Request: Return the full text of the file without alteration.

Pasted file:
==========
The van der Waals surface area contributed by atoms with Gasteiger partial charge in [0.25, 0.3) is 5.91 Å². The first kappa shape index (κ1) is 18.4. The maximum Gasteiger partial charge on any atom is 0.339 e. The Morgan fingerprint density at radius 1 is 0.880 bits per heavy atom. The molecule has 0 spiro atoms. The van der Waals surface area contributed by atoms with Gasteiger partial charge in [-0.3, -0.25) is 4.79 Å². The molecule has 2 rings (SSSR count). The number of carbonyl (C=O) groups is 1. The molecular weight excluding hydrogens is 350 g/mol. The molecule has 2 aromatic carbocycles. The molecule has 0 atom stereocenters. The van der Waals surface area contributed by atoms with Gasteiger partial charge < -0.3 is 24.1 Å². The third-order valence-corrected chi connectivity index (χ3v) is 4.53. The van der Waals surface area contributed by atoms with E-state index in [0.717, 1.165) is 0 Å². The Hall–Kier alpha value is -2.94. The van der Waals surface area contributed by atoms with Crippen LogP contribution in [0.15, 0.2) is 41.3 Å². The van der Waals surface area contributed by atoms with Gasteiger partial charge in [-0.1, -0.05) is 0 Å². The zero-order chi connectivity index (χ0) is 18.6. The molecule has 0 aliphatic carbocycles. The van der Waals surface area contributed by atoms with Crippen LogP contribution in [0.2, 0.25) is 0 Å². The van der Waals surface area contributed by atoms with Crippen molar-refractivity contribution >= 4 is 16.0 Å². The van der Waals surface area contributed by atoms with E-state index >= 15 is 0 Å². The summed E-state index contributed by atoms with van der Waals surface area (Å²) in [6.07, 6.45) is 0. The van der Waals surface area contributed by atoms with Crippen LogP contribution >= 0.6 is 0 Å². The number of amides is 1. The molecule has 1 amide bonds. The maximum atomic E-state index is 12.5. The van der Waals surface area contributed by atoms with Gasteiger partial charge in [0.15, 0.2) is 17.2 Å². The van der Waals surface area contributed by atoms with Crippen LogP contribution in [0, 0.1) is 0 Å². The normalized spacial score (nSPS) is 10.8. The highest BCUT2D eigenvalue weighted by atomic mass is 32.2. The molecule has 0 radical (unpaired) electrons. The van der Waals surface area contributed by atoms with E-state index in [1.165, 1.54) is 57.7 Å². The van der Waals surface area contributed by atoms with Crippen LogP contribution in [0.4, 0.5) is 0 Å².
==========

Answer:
The van der Waals surface area contributed by atoms with Gasteiger partial charge in [0.25, 0.3) is 5.91 Å². The first kappa shape index (κ1) is 18.4. The maximum Gasteiger partial charge on any atom is 0.339 e. The Morgan fingerprint density at radius 1 is 0.880 bits per heavy atom. The molecule has 0 spiro atoms. The van der Waals surface area contributed by atoms with Gasteiger partial charge in [-0.3, -0.25) is 4.79 Å². The molecule has 2 rings (SSSR count). The number of carbonyl (C=O) groups is 1. The molecular weight excluding hydrogens is 350 g/mol. The molecule has 2 aromatic carbocycles. The molecule has 0 atom stereocenters. The van der Waals surface area contributed by atoms with Gasteiger partial charge < -0.3 is 24.1 Å². The third-order valence-corrected chi connectivity index (χ3v) is 4.53. The van der Waals surface area contributed by atoms with E-state index in [0.717, 1.165) is 0 Å². The Hall–Kier alpha value is -2.94. The van der Waals surface area contributed by atoms with Crippen LogP contribution in [0.15, 0.2) is 41.3 Å². The van der Waals surface area contributed by atoms with Gasteiger partial charge in [-0.1, -0.05) is 0 Å². The zero-order chi connectivity index (χ0) is 18.6. The molecule has 0 aliphatic carbocycles. The van der Waals surface area contributed by atoms with Crippen LogP contribution in [0.2, 0.25) is 0 Å². The van der Waals surface area contributed by atoms with Crippen molar-refractivity contribution >= 4 is 16.0 Å². The van der Waals surface area contributed by atoms with E-state index >= 15 is 0 Å². The summed E-state index contributed by atoms with van der Waals surface area (Å²) in [6.07, 6.45) is 0. The van der Waals surface area contributed by atoms with Crippen LogP contribution >= 0.6 is 0 Å². The number of amides is 1. The molecule has 1 amide bonds. The maximum atomic E-state index is 12.5. The van der Waals surface area contributed by atoms with Gasteiger partial charge in [0.15, 0.2) is 17.2 Å². The van der Waals surface area contributed by atoms with Crippen LogP contribution in [0, 0.1) is 0 Å². The normalized spacial score (nSPS) is 10.8. The highest BCUT2D eigenvalue weighted by atomic mass is 32.2. The molecule has 0 radical (unpaired) electrons. The van der Waals surface area contributed by atoms with E-state index in [1.165, 1.54) is 57.7 Å². The van der Waals surface area contributed by atoms with Crippen LogP contribution in [0.4, 0.5) is 0 Å².